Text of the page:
More Americans are choosing cremation over burial, but there are still people who have qualms about the process. In an effort to educate our readers, we would like to help you learn about the cremation process. Here are some things you need to know.

Once the body is in the hands of the staff at the Cremation Society of Philadelphia, great care is given to maintain the body’s identification. We have a strict protocol in place to ensure that your loved one’s body is identified through the entire part of the process.

Pennsylvania law requires that the body is stored for 24 hours before it is cremated. During this time, the body is placed in a cooling chamber.

After 24 hours, the body is prepared for cremation. All metal, prostheses, or implants are removed (including jewelry, pacemakers, glasses, etc.)

The body is prepared and may be placed in a cremation casket before the process begins. Cremation caskets are combustible and less expensive than a traditional casket. Most funeral homes allow you to rent a traditional casket if you choose to have an open-casket visitation and funeral before the body is cremated.

Once the body is identified once again, it is placed in the cremation chamber (or retort.) Some facilities allow the family to be there as this occurs, so they can feel as if they are part of the process.

The cremation chamber heats up to 2,000 degrees. Once the cremation process is completed and the cremated remains cool, a magnet removes any metallic bits that may have been behind.

While most people refer to what remains after cremation by using the word “ashes,” the cremated remains are composed of small pieces of bone. The “ashes” have a uniform texture because they are processed before they are returned to the family.

Unless other arrangements were made, the family might receive the cremated remains in a temporary container. These remains may be transferred to a cremation urn.

Most cremation urns hold the remains of an average-sized adult. Look at the volume of the receptacle as measured in cubic inches. Every pound of the deceased’s body requires one cubic inch of urn space. Extra-large urns can be purchased for larger adults or may be used as companion urns. Smaller urns can be purchased for pets and children.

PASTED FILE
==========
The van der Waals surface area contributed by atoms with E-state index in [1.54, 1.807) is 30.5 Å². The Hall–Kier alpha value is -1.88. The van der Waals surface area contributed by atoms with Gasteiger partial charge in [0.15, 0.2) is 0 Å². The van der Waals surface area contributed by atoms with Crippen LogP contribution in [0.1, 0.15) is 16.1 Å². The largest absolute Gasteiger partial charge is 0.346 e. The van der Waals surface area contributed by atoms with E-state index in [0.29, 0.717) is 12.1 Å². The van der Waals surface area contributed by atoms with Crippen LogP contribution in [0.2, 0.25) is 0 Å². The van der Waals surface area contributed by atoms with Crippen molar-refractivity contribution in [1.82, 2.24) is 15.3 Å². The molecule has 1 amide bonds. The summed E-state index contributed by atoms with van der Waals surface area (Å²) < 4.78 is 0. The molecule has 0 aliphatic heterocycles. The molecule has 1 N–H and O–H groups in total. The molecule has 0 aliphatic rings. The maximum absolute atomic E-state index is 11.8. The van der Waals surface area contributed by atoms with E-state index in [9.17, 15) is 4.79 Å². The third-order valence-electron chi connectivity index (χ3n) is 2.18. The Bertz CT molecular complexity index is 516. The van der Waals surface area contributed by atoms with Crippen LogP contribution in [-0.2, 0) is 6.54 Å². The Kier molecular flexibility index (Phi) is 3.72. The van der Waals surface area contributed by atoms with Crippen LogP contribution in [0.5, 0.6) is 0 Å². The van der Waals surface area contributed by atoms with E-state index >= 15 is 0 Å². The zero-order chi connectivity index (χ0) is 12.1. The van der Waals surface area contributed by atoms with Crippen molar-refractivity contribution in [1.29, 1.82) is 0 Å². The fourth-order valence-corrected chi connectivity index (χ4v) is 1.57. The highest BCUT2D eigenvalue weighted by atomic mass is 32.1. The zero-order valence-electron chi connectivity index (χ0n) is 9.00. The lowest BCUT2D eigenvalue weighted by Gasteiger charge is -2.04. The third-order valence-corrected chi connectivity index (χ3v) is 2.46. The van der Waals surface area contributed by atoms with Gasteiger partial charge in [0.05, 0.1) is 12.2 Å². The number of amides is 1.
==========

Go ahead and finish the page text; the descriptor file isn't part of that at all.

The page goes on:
Once the cremation services have been completed, the cremated remains can be shipped to the family or picked up at the facility. Before flying with your loved one’s cremated remains, check the policy of your airline. If you are crossing international borders with your loved one’s ashes, learn about those protocols as well.

The family has innumerable options on what to do with a person’s cremated remains. Ashes can be placed in an urn and buried in a cemetery plot or placed in a columbarium niche. They can also be scattered, as long as the family follows the local and national laws regarding scattering remains. You can use a small portion of the cremated remains to grow diamonds or gems, or you can place the tiny bit of ashes in a piece of cremation jewelry.

Cremation ashes can be used to make cremation stones and decorative glass sculptures. They can be placed inside fireworks, record albums, and tattoo ink. They can be divided among family members and friends or placed in an urn on the mantle of your home.

If cremation is your preferred method of disposition, consider purchasing a pre-planned cremation package from Philadelphia Cremation Society. The compassionate staff of Philadelphia Cremation Society would be happy to answer any questions about the cremation process of how to preplan a funeral. Call at (610) 632-1191 or fill out our contact form for more information.